Exploring above Cataract Basin - One of the Best Seats in the House

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Formerly Cuberant
Aug 8, 2016
Have you ever been perusing maps and some route or location piqued your interest even though you don't know anything about it? For me one of these was the Bear River Smith Fork trail and Cataract Basin in the Uinta Mountains. Last summer had been trying with all the major wild fires in the Mountain West. Views were compromised and air quality for breathing were a constant concern. Many times for me it was a cause to keep from getting out on trail. In spite of this last September I decided I had to get out to see if my curiosity was justified.

The trail begins at the East Fork Bear River trail head located in an area among 14,000 acres that burned in 2002. I'm always emotionally impacted seeing the devastation amidst new growth but the area continues recover. Stunning fall colors drew the eyes away from the damage.


Here is a video of the day's adventures if you would like. Otherwise, read on...

The Bear River Smith Fork trail splits from the main trail just shortly after leaving the trail head. It heads south easterly rising quickly above the East Fork Bear River drainage providing unique views of the drainage. Soon the massive ridge which separates the two upper drainages which terminate at Allsop and Priord Lakes becomes apparent. The Cathedral is prominent.



Continuing eastward climbing toward Deadman Pass the morning sun began to bathe the quaking aspen revealing their fall splendor.


A 1,200 ft climb from the trail head to Deadman Pass provided a view of the next challenge, Cataract Pass just to the right of the mountain in the center.


The trail descends into the Mill Creek drainage where more fire damage was revealed. The trail fades out toward the bottom and a forest service road becomes the pathway for a few hundred yards. From here to a pond from which feeds Mill Creek was mostly a cross country endeavor. Maps clearly show a trail but either due to inaccuracy or simply the damage from the fire made the path all but non-existent. I navigated to the pond only to find it bone dry.

I was a little concerned as I had planned on filling up from that now dry source. Luckily in addition to my full Official BCP water bottle something made me throw in an extra bottled water from the refrigerator at the last minute that morning. I'd just have to make due.

Continuing from the pond up the drainage I actually found a trail marker so I thought things would be better trail-wise from there. That trail soon petered out in a large, dry meadow. Looking back from where I had come.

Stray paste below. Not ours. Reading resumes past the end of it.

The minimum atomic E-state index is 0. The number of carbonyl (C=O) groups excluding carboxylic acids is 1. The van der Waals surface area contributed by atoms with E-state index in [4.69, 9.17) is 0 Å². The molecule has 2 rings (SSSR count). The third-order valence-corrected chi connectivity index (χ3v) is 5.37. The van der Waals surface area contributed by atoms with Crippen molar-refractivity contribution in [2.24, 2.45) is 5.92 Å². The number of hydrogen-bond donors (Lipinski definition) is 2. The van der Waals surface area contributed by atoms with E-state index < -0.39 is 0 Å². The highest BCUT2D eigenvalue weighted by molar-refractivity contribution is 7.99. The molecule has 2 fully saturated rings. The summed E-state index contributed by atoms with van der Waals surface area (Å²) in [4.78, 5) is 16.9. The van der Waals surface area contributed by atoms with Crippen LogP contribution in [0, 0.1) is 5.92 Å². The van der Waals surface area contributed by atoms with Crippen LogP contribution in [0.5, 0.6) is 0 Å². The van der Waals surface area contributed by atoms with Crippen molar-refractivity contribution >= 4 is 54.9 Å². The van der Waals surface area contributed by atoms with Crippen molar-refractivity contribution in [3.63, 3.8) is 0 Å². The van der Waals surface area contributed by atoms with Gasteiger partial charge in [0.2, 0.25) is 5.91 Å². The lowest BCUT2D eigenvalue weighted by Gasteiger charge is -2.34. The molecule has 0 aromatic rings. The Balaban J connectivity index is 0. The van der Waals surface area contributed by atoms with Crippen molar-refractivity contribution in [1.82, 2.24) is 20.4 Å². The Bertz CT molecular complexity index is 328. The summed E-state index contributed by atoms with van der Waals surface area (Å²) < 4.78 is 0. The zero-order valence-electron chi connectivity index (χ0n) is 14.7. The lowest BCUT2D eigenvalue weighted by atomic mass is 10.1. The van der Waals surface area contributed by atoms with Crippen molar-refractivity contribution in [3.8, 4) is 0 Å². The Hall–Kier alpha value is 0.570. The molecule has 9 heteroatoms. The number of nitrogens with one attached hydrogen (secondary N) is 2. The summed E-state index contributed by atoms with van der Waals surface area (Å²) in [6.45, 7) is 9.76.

From here I struggled a bit to find the trail heading up to the pass overlooking Cataract Basic. There were several trails that headed up from the meadow but none seemed like "the" trail. (My return trip revealed that the trail skirts the meadow to the north.) After a few minutes of trying a couple of different routes I finally found the trail which switched back several times climbing up to Cataract Pass at 10,782 ft.

From here would be all off trail travel. One of the things that had piqued my interest in the area was what appeared to be a mostly flat area, located above tree line. It's roughly 1/2 mile by 1 1/2 miles and it seemed like a good off-trail exercise for me. The route would be to follow the ridge line up to the south from the pass. There we some social trails which aided in travel until reaching the open area at just above 11,000 ft. Once on top many familiar peaks came into view.

Looking west.


Tokewanna, Wapiti, Wasatch and Red Knob Peaks across Cataract Basin.


Looking north to West Fork Blacks Fork drainage over Cataract Basin.


Looking a back at the ridge I had climbed from Cataract Pass to get to this area.


Looking south again with Mt Beulah pushing over the horizon with Red Knob in the background.


Another look northward across Cataract Basin to West Fork Blacks Fork.


The wild fire smoke increased throughout the day and drifted in and out of the area. I could clearly see the Pole Creek/Bald Mountain fire, about 60 miles to the south, gaining strength as the day progressed. As the sun began to drop toward the horizon colors soon became rich and saturated producing some nice images.

Mt Beulah towering along the ridge line above the Alsop Lake drainage.


Smoke filtered sunlight on the East Fork Bear River.


I'm definitely wanting to revisit this area. The views of all the major peaks and drainages in the area were incredible. I have been scouring the maps to see just how far one could continue on from the table area, south along the ridge line toward North Beulah and Mt Beulah. For the exposure tolerant I think those peaks would be attainable along that ridge line. For the rest of us I've been looking at a possible route down to Buck Pasture to make some kind of loop.
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